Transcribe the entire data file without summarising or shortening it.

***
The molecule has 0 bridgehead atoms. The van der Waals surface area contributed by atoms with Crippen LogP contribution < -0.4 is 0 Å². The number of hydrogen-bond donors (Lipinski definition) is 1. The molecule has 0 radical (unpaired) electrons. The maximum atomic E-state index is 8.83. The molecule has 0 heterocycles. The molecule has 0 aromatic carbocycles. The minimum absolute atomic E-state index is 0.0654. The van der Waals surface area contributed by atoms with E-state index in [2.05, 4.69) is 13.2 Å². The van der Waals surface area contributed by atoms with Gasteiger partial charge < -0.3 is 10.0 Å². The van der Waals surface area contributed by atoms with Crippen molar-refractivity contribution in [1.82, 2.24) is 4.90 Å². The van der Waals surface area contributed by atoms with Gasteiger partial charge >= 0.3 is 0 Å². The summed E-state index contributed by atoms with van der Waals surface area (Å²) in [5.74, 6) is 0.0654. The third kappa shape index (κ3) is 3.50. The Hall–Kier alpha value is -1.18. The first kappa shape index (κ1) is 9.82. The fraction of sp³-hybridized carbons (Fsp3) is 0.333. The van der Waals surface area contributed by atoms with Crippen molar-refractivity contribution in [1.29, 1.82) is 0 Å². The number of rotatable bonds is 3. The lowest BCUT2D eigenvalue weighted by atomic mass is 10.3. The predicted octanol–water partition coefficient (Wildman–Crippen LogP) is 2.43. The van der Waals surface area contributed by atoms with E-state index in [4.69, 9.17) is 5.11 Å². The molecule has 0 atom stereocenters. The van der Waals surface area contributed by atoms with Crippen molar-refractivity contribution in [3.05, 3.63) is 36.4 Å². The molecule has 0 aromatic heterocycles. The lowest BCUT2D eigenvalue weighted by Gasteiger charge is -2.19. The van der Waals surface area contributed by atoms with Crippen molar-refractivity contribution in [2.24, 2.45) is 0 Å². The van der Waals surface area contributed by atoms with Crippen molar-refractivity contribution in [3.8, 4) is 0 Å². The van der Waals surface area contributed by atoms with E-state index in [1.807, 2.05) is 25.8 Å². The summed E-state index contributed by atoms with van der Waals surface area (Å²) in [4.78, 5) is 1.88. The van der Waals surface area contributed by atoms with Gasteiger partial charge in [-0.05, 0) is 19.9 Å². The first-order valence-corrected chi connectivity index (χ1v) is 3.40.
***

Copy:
The molecule has 0 bridgehead atoms. The van der Waals surface area contributed by atoms with Crippen LogP contribution < -0.4 is 0 Å². The number of hydrogen-bond donors (Lipinski definition) is 1. The molecule has 0 radical (unpaired) electrons. The maximum atomic E-state index is 8.83. The molecule has 0 heterocycles. The molecule has 0 aromatic carbocycles. The minimum absolute atomic E-state index is 0.0654. The van der Waals surface area contributed by atoms with E-state index in [2.05, 4.69) is 13.2 Å². The van der Waals surface area contributed by atoms with Gasteiger partial charge < -0.3 is 10.0 Å². The van der Waals surface area contributed by atoms with Crippen molar-refractivity contribution in [1.82, 2.24) is 4.90 Å². The van der Waals surface area contributed by atoms with Gasteiger partial charge >= 0.3 is 0 Å². The summed E-state index contributed by atoms with van der Waals surface area (Å²) in [5.74, 6) is 0.0654. The third kappa shape index (κ3) is 3.50. The Hall–Kier alpha value is -1.18. The first kappa shape index (κ1) is 9.82. The fraction of sp³-hybridized carbons (Fsp3) is 0.333. The van der Waals surface area contributed by atoms with Crippen molar-refractivity contribution in [1.29, 1.82) is 0 Å². The number of rotatable bonds is 3. The lowest BCUT2D eigenvalue weighted by atomic mass is 10.3. The predicted octanol–water partition coefficient (Wildman–Crippen LogP) is 2.43. The van der Waals surface area contributed by atoms with E-state index in [4.69, 9.17) is 5.11 Å². The molecule has 0 atom stereocenters. The van der Waals surface area contributed by atoms with Crippen molar-refractivity contribution in [3.05, 3.63) is 36.4 Å². The molecule has 0 aromatic heterocycles. The lowest BCUT2D eigenvalue weighted by Gasteiger charge is -2.19. The van der Waals surface area contributed by atoms with Crippen molar-refractivity contribution in [2.24, 2.45) is 0 Å². The van der Waals surface area contributed by atoms with Crippen molar-refractivity contribution in [3.8, 4) is 0 Å². The van der Waals surface area contributed by atoms with E-state index in [1.807, 2.05) is 25.8 Å². The summed E-state index contributed by atoms with van der Waals surface area (Å²) in [4.78, 5) is 1.88. The van der Waals surface area contributed by atoms with Gasteiger partial charge in [-0.05, 0) is 19.9 Å². The first-order valence-corrected chi connectivity index (χ1v) is 3.40.